LARRY FALLON: I would describe Jimi as a very hip blues guitar player on the fringes of jazz playing. He knew jazz, he knew the players, he knew everybody, he knew all the people. There was great communication on kinds of music and kinds of players that were around at that time, until he got his experience with us, and my experience with him.
That's how I feel. I think a lot of people would consider him a blues-jazz, I tell you he was jazz oriented, because of his inventiveness and not afraid of taking chances and experimenting with his music. He wouldn't settle. He wouldn't go out and play a song like this or ... he wasn't a follower, he was a leader and that's why it was a treat to play with Jimi.
EXPERIENCE HENDRIX: With all of your experience, was this session a stereotypical recording session?
LARRY FALLON: Absolutely not! Absolutely not. I wouldn't call that particular session the same types that were happening. That's not a stereotypical session just because of the way that kind of music was done and approached. In that period in 1968, all the British groups were hot, they were all great. But, no one really took the chances that Jimi did. That track really stretched-out quite a bit, it wasn't the ordinary Top 40 kind of track at that time. I wouldn't call it the norm in 1968, I really wouldn't. I think it was far ahead of what was happening musically.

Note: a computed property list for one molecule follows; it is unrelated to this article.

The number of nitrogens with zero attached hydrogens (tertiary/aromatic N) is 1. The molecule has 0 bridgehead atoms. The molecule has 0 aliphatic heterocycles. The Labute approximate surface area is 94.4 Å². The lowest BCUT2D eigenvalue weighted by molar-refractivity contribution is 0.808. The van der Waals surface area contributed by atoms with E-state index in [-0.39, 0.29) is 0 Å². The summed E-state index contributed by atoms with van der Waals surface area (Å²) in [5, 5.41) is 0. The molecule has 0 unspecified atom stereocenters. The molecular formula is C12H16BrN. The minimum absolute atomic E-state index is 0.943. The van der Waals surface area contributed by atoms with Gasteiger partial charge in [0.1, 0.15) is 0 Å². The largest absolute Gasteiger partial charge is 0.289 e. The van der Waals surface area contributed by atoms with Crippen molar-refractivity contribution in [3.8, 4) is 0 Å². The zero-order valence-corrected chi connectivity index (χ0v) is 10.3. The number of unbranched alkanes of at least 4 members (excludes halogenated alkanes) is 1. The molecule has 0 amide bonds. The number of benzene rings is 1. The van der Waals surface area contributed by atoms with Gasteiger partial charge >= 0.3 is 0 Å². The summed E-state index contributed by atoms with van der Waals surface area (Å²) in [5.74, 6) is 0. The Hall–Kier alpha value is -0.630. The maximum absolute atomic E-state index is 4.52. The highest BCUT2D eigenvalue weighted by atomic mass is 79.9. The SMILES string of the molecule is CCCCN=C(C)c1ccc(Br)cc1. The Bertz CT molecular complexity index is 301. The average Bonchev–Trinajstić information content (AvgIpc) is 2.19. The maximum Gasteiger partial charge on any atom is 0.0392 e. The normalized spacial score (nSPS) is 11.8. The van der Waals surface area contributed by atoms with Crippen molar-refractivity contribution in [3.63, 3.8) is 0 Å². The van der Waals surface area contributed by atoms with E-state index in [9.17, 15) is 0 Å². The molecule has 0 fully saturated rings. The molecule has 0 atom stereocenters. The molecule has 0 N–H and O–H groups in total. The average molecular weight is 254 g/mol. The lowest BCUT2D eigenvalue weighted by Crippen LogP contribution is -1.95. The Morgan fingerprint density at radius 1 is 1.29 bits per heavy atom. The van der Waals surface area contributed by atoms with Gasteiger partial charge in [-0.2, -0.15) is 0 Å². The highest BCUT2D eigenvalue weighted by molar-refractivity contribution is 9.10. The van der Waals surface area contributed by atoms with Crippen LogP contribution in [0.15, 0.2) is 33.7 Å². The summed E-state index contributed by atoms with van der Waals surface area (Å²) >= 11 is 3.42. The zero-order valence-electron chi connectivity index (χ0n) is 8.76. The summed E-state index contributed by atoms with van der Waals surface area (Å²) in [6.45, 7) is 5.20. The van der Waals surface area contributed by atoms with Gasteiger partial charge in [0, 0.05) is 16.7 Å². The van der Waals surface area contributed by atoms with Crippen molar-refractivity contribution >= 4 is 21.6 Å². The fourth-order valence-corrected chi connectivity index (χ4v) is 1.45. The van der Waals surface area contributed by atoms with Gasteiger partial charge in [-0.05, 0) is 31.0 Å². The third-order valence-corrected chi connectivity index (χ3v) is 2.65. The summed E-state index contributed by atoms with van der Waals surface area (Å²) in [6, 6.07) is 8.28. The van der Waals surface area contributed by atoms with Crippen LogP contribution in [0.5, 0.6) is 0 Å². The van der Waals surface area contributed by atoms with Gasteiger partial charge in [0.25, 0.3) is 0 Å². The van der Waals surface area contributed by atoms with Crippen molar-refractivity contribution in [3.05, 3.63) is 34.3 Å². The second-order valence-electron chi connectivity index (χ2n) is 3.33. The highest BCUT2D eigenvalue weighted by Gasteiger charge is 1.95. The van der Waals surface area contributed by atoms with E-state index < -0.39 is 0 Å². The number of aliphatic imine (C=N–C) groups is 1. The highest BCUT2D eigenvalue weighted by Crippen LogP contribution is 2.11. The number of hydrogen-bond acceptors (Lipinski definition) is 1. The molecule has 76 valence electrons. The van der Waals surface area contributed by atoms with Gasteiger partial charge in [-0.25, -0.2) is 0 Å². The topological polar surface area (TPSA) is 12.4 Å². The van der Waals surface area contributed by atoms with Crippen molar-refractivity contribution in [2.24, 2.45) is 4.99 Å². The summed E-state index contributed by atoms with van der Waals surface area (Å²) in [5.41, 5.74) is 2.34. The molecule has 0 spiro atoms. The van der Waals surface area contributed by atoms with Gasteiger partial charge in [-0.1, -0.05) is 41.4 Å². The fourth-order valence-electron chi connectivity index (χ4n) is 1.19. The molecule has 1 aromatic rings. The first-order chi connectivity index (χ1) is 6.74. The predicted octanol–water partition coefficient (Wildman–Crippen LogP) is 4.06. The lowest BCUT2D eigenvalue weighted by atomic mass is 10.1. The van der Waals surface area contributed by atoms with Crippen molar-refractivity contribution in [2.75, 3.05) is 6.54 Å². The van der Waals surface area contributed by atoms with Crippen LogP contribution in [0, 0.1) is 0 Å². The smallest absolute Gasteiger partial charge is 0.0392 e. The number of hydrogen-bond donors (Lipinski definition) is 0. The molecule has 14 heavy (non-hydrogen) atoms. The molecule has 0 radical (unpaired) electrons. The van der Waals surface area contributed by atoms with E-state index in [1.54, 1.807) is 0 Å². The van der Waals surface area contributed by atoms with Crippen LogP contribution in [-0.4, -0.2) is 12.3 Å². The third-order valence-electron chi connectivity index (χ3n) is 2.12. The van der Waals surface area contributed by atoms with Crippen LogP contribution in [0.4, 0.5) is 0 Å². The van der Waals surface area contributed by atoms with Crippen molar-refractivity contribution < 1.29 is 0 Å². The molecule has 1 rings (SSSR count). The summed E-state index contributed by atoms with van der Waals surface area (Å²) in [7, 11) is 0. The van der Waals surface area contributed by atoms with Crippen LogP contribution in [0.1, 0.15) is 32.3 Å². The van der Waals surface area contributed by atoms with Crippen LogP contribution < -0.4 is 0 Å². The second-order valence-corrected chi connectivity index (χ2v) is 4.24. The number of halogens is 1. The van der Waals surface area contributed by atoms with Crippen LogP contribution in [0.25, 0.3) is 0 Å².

EXPERIENCE HENDRIX: The session itself obviously worked, what about the ambiance of the studio, was it perfect rhythmically and emotionally?
LARRY FALLON: Yes, it worked very well. The session went very smoothly. When I wrote what I wrote for Jimi I had a tape of what he was playing, when I wrote it I experienced exactly what was coming down. 'Here you do your shit and I'll do mine, here it is. I'm just going to be like this. The harder you push the harder I'm going to push you. So, if you want to lay back and get sensitive and do a passionate thing, I'm with you. If you want to dig in, then I'm with you. So, you know, this is the kind of artist that I can do this with. I mean I could honestly do that with him only because of his jazz background. He understood about improvisation and all that stuff and how to corral that kind of energy.
EXPERIENCE HENDRIX: Looking at Jimi's jazz background, what type of jazz would you say Jimi was playing?